Cows in the process of being graded-up (i.e. recently registered with the herd society, sired by a pedigree bull but born to non-pedigree, unregistered dams and therefore without full pedigree certification) will be valued asnon-pedigree stock. Any certificate bearing the words ‘Supplementary Register’ does not count as full pedigree certification.
Any animals classed as TB reactors or direct contacts are compulsorily removed and slaughtered. A direct contact (DC) is an animal that, although has not tested positive for TB, has been in contact with known infected animals and is slaughtered for disease control purposes, with compensation paid. Animals must be appropriately tagged and have identification documents. Compensation is only payable for animals which comply with The Cattle Identification Regulations 2007, including the requirement for cattle to be identified by means of ear tags and a passport.
In England, compensation payments may be reduced in the following circumstances. In cases where a reduction to compensation is applied, APHA notifies the keeper in writing of this decision.
Overdue TB tests
Reductions to compensation payments are applied to TB reactors found at tests that have become overdue by more than 60 days after their due date. The percentage reductions applied are:
- Overdue test by more than 60 days up to 90 days – 25% reduction
- Overdue test by more than 90 days up to 180 days – 50% reduction
- Overdue test over 180 days – 95% reduction
Cattle moved into a TB breakdown herd and subsequently removed for TB control purposes
A 50% reduction in compensation is applied for animals moved into a TB breakdown herd that are subsequently removed as TB reactors (or direct contacts) before the herd regains officially TB free (OTF) status.
Approved Finishing Units (AFU/AFUE), Licensed Finishing Units (LFU) and TB Isolation Units (TBIU) are exempt from this reduction. Any herd registered to a bovine TB health scheme accredited under the Cattle Health Certification Standards (CHeCS) where membership was granted prior to loss of OTF status is also exempt.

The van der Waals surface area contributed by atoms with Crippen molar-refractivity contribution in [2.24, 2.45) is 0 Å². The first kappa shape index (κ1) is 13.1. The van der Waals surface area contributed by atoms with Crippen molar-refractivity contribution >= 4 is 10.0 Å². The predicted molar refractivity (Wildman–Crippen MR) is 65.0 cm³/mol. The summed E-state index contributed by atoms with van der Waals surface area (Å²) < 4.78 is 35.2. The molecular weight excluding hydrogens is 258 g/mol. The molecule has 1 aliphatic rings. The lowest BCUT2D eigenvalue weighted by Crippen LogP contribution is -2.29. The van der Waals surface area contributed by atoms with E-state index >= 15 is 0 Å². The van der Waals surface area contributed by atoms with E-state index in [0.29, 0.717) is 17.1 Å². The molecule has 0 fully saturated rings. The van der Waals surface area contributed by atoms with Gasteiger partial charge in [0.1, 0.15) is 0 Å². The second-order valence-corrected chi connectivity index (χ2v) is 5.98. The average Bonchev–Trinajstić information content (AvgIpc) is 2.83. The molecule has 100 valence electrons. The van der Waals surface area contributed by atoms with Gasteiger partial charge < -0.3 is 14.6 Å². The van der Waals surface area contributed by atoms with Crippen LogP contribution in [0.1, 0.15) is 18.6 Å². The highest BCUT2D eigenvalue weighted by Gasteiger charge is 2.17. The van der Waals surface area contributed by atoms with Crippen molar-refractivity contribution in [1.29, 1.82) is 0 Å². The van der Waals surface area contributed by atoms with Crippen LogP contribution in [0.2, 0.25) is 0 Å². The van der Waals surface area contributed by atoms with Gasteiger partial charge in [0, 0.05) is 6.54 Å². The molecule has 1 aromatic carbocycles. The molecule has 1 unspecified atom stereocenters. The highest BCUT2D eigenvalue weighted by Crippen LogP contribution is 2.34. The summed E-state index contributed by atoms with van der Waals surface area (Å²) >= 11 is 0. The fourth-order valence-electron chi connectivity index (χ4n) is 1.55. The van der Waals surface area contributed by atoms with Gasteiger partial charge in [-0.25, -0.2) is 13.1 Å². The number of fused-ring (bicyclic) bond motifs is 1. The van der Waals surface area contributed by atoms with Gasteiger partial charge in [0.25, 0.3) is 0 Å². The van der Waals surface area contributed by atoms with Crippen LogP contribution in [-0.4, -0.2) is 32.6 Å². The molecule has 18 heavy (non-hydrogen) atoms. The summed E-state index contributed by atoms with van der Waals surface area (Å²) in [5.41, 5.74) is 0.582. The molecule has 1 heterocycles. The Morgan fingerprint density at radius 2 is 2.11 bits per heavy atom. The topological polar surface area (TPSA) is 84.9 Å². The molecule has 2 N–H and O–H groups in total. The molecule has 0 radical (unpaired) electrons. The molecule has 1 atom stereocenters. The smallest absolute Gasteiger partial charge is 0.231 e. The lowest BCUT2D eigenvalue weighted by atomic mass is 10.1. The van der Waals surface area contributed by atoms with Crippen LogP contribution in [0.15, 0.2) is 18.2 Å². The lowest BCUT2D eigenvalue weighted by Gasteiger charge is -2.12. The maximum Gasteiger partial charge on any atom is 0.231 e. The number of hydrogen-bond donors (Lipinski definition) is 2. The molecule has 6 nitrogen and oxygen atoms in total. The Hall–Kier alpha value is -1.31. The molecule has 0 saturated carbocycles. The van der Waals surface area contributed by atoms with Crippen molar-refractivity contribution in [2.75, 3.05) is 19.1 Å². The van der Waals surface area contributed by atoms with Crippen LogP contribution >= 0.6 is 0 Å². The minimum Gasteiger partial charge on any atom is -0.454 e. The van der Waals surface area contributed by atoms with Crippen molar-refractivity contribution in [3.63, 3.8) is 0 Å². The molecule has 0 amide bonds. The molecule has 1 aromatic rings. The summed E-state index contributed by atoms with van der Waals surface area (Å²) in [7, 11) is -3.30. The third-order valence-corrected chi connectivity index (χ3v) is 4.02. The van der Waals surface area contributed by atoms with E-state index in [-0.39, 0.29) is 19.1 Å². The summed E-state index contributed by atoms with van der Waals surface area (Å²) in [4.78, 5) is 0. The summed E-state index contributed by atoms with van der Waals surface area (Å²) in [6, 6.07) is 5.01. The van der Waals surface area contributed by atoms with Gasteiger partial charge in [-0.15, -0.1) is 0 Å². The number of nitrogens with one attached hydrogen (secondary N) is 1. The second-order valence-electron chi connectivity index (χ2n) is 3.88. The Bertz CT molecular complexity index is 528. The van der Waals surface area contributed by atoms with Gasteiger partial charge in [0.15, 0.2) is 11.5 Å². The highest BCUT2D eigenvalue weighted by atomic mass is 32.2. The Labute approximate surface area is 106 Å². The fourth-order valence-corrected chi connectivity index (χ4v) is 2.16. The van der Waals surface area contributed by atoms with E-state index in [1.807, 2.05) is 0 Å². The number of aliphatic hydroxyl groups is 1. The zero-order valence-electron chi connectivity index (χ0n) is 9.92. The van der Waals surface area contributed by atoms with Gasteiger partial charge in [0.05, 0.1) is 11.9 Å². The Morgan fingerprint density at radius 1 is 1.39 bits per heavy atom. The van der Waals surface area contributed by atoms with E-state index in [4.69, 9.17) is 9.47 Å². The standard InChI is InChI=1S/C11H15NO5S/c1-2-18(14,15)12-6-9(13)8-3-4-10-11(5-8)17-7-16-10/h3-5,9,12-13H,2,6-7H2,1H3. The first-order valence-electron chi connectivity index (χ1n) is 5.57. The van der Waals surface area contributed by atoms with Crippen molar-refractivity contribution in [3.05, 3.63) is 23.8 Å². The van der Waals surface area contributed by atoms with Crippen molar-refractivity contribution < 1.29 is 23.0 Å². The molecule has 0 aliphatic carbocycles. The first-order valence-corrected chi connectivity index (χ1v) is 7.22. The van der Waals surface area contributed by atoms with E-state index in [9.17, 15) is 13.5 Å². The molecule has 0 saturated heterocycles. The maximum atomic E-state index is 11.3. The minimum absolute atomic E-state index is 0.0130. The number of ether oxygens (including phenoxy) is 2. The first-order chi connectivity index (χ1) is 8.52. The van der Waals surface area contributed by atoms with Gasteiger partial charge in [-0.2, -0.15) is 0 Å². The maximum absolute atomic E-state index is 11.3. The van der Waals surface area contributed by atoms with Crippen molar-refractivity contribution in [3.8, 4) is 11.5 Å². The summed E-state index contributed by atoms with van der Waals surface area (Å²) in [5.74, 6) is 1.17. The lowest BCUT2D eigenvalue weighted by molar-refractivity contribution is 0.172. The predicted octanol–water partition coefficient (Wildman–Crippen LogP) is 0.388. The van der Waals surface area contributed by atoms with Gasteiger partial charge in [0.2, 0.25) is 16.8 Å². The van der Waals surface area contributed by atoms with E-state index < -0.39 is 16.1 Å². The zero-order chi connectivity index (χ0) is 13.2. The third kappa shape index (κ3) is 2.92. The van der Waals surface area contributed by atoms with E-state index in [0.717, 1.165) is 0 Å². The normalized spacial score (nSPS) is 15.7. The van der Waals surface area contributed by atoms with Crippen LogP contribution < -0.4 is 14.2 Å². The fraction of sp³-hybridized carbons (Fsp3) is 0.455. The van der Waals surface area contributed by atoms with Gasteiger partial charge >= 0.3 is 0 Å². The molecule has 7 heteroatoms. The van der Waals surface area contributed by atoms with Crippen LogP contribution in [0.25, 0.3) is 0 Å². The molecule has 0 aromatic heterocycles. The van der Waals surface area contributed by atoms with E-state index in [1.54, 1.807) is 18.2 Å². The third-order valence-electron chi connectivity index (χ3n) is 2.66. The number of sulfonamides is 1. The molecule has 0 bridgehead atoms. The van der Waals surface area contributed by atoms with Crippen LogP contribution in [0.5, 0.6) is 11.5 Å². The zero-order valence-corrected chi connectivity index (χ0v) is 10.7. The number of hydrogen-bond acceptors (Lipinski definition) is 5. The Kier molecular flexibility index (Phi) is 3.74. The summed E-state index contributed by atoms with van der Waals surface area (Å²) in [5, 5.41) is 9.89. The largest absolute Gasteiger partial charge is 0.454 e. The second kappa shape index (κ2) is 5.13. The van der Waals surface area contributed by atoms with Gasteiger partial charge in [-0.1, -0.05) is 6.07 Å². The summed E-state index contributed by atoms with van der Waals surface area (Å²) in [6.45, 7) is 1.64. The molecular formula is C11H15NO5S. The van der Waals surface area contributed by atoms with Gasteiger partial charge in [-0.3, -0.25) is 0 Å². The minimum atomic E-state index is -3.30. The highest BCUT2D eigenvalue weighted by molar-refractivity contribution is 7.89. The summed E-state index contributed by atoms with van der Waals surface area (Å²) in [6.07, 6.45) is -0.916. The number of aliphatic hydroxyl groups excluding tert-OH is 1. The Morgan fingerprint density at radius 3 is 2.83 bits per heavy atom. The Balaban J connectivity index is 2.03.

Unclean reactor/DC cattle at slaughter
Unclean cattle at slaughter are a public health risk. If cattle are contaminated with faeces at the time of slaughter, there is a risk that the meat could become contaminated during the dressing process with harmful bacteria such as Salmonella, E.coli O157 and Campylobacter. Research has shown that the dirtier the hide, the greater the potential for carcase contamination and the higher the risk to human health. Wet hides may also increase the risk of bacteria being transferred more readily.
Animals removed for TB control purposes must meet the same standards of cleanliness that are applied to all other animals sent for slaughter. A 50% reduction in compensation is applied for reactor cattle/direct contacts that cannot be processed for human consumption at a slaughterhouse because they are unclean.
Cattle that are too dirty for slaughter not only represent a public health risk, but can also be indicative of animal welfare issues on the farm of origin. On farm welfare investigations may be triggered by APHA when considered appropriate.
Removal for slaughter
All cattle should be removed and slaughtered as soon as possible once classed as TB reactors or direct contacts. Normally reactor removal by APHA occurs within 10 working days of reactors being found, although there are provisions for delaying removal in exceptional circumstances. APHA arranges for the collection and slaughter of reactors unless the keeper opts for private slaughter. APHA will contact you and agree a date to remove your cattle. You should be present or make arrangements for someone else to help load the cattle. You must also ensure that:
- the cattle to be slaughtered have ear tag numbers which match their documentation and are legible (you won’t get compensation if animals are not correctly identified at the slaughterhouse)
- you present the correct cattle for collection or slaughter (you won’t get compensation if you send the wrong animal to slaughter)
- the cattle are clean enough to slaughter
Clarification of minor ID or passport discrepancies
Movement of TB reactors to slaughter may be delayed if there are issues with their identification or passport. It is important that all forms of identification, including ear tags and passports are always up to date. Contact the British Cattle Movement Service (BCMS) to resolve any discrepancies with identification and movements of cattle.